The TRS Board met Dec. 13 and 14 in Austin with a few key items on the agenda. The board received a briefing on the actuarial status of the pension fund, learning that, as expected, recent board action resulted in lowered financial indicators. Trustees were also provided with TRS staff's update of a 2013 study that reaffirms the cost-effectiveness of the current structure of the pension plan.

Actuarial health downgraded

As of Aug. 31, 2018, the date on which the actuarial valuation is based, the TRS pension fund held $154 billion dollars. Although the fund is stable, the newly adopted rate of return assumption for TRS investments (7.25%, down from the previous 8% assumption) drove down several important figures. The unfunded liability grew to $46 billion, from last year's $35 billion, and the time it would take to pay off current obligations jumped from 33 years to 87 years. Under state law, that period would have to be well under 30 years in order for TRS to provide a benefit increase to retirees.

This lowered financial status of the TRS pension fund will be important to legislative deliberations. On one hand, a fund that appears unhealthy could lend ammunition to those who would like to restructure TRS as a 401(k)-style retirement plan. But lawmakers may instead take the fund's status as a warning that the state needs to enhance contributions and shore up the basic funding for the plan, so there will likely be proposals to increase the state's contribution. It is possible that contributions by districts and/or active employees could be on the table as well, although no such proposals are currently being discussed.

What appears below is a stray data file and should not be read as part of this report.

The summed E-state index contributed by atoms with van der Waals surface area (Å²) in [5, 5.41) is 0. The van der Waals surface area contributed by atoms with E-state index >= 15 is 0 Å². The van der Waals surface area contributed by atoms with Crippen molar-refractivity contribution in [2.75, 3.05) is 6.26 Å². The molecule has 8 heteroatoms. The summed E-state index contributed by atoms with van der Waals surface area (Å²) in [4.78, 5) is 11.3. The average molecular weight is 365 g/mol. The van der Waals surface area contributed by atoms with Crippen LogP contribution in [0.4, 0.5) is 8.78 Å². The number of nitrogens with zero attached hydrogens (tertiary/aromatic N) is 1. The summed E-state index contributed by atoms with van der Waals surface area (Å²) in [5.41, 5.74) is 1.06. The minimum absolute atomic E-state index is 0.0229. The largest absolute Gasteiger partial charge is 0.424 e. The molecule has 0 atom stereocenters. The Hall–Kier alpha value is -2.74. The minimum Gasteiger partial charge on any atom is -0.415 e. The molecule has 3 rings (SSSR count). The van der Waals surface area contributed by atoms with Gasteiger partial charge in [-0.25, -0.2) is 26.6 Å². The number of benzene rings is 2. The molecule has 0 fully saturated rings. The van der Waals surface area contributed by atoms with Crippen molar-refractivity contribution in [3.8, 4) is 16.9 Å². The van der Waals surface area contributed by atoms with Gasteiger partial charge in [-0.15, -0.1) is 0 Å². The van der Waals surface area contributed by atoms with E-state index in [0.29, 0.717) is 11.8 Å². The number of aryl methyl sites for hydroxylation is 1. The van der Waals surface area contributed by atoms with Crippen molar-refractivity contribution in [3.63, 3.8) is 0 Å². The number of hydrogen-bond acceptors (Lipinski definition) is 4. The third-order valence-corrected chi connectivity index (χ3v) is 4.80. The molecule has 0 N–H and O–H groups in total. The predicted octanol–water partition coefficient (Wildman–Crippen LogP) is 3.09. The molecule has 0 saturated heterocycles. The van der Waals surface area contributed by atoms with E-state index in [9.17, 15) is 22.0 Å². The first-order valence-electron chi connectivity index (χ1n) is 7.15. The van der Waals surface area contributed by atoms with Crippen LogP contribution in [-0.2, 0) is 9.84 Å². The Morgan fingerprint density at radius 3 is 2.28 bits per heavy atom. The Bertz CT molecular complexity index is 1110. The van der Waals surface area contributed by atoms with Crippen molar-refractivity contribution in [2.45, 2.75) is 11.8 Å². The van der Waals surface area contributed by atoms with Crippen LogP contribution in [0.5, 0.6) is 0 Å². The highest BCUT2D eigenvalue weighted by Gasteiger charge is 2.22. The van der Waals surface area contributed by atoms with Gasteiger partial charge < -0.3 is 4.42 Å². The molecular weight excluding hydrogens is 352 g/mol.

Pension structure study released

TRS staff updated a study that was first published in 2013, examining the pension fund's current defined benefit status in comparison to alternatives such as defined contribution or hybrid plans. (Note: a defined benefit plan guarantees a certain level of benefits and contributions are adjusted to achieve that level. A defined contribution plan only guarantees a certain level of contributions, and benefits are based in large part on investment returns — a 401(k) structure.)

The updated study reaffirms the conclusions of the original: that the current defined benefit model provides the best and most effective retirement benefits to Texas educators. The study emphasizes that the lack of Social Security benefits for 96 percent of Texas school employees means that the TRS lifetime benefit is for many the only source of retirement income.

The study concludes that participating in TRS instead of Social Security saves public school employers more than $1.5 billion per year. In addition, alternative structures would cost considerably more to provide the same level of benefits to retirees. This information will be very helpful in countering the arguments of policymakers who would like to convert TRS to a defined contribution plan.